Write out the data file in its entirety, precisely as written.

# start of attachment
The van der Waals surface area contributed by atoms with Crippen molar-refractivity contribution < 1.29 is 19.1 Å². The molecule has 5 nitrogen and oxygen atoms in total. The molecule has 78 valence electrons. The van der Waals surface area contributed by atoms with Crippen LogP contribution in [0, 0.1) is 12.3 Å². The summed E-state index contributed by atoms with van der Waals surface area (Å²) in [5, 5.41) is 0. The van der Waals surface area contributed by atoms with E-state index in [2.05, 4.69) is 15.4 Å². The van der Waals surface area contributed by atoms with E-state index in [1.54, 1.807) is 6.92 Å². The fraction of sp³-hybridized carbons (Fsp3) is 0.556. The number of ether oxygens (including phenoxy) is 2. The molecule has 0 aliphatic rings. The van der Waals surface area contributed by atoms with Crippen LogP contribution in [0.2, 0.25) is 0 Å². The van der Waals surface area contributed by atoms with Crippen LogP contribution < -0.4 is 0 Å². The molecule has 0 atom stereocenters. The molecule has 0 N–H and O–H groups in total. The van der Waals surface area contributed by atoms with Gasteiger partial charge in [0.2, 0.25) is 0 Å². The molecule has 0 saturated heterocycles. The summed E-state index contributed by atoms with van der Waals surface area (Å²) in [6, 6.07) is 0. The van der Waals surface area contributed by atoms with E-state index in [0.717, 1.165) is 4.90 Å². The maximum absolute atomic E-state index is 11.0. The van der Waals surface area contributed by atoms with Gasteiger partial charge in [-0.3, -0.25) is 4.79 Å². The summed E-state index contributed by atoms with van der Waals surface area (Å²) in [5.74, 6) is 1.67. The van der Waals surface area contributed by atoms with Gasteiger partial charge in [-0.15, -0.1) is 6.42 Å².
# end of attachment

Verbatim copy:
The van der Waals surface area contributed by atoms with Crippen molar-refractivity contribution < 1.29 is 19.1 Å². The molecule has 5 nitrogen and oxygen atoms in total. The molecule has 78 valence electrons. The van der Waals surface area contributed by atoms with Crippen LogP contribution in [0, 0.1) is 12.3 Å². The summed E-state index contributed by atoms with van der Waals surface area (Å²) in [5, 5.41) is 0. The van der Waals surface area contributed by atoms with E-state index in [2.05, 4.69) is 15.4 Å². The van der Waals surface area contributed by atoms with E-state index in [1.54, 1.807) is 6.92 Å². The fraction of sp³-hybridized carbons (Fsp3) is 0.556. The number of ether oxygens (including phenoxy) is 2. The molecule has 0 aliphatic rings. The van der Waals surface area contributed by atoms with Crippen LogP contribution in [0.2, 0.25) is 0 Å². The van der Waals surface area contributed by atoms with Crippen LogP contribution < -0.4 is 0 Å². The molecule has 0 atom stereocenters. The molecule has 0 N–H and O–H groups in total. The van der Waals surface area contributed by atoms with Gasteiger partial charge in [0.2, 0.25) is 0 Å². The molecule has 0 saturated heterocycles. The summed E-state index contributed by atoms with van der Waals surface area (Å²) in [6, 6.07) is 0. The van der Waals surface area contributed by atoms with E-state index in [0.717, 1.165) is 4.90 Å². The maximum absolute atomic E-state index is 11.0. The van der Waals surface area contributed by atoms with Gasteiger partial charge in [-0.3, -0.25) is 4.79 Å². The summed E-state index contributed by atoms with van der Waals surface area (Å²) in [5.74, 6) is 1.67. The van der Waals surface area contributed by atoms with Gasteiger partial charge in [-0.15, -0.1) is 6.42 Å².